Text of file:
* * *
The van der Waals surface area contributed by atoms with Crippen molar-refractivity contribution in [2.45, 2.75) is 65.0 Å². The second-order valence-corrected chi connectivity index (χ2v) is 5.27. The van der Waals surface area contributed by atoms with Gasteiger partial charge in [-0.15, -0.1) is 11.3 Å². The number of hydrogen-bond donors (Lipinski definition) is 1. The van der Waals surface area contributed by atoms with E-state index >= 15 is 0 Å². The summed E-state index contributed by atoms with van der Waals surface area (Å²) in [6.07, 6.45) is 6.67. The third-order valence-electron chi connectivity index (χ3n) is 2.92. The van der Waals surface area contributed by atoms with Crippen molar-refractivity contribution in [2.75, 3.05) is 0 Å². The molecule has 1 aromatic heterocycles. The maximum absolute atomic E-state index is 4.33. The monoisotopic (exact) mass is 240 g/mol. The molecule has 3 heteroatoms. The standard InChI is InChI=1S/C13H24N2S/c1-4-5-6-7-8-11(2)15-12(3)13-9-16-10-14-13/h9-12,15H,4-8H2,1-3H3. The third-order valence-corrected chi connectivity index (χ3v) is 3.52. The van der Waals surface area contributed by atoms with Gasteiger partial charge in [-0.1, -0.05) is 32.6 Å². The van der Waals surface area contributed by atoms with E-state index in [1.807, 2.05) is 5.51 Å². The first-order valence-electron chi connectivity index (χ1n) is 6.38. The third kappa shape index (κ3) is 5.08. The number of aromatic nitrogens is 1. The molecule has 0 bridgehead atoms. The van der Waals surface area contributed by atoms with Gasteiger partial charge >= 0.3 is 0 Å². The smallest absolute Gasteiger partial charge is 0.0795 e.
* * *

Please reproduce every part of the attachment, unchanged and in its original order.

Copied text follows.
The van der Waals surface area contributed by atoms with Crippen molar-refractivity contribution in [2.45, 2.75) is 65.0 Å². The second-order valence-corrected chi connectivity index (χ2v) is 5.27. The van der Waals surface area contributed by atoms with Gasteiger partial charge in [-0.15, -0.1) is 11.3 Å². The number of hydrogen-bond donors (Lipinski definition) is 1. The van der Waals surface area contributed by atoms with E-state index >= 15 is 0 Å². The summed E-state index contributed by atoms with van der Waals surface area (Å²) in [6.07, 6.45) is 6.67. The third-order valence-electron chi connectivity index (χ3n) is 2.92. The van der Waals surface area contributed by atoms with Crippen molar-refractivity contribution in [2.75, 3.05) is 0 Å². The molecule has 1 aromatic heterocycles. The maximum absolute atomic E-state index is 4.33. The monoisotopic (exact) mass is 240 g/mol. The molecule has 3 heteroatoms. The standard InChI is InChI=1S/C13H24N2S/c1-4-5-6-7-8-11(2)15-12(3)13-9-16-10-14-13/h9-12,15H,4-8H2,1-3H3. The third-order valence-corrected chi connectivity index (χ3v) is 3.52. The van der Waals surface area contributed by atoms with Gasteiger partial charge in [-0.1, -0.05) is 32.6 Å². The van der Waals surface area contributed by atoms with E-state index in [1.807, 2.05) is 5.51 Å². The first-order valence-electron chi connectivity index (χ1n) is 6.38. The third kappa shape index (κ3) is 5.08. The number of aromatic nitrogens is 1. The molecule has 0 bridgehead atoms. The van der Waals surface area contributed by atoms with Gasteiger partial charge >= 0.3 is 0 Å². The smallest absolute Gasteiger partial charge is 0.0795 e.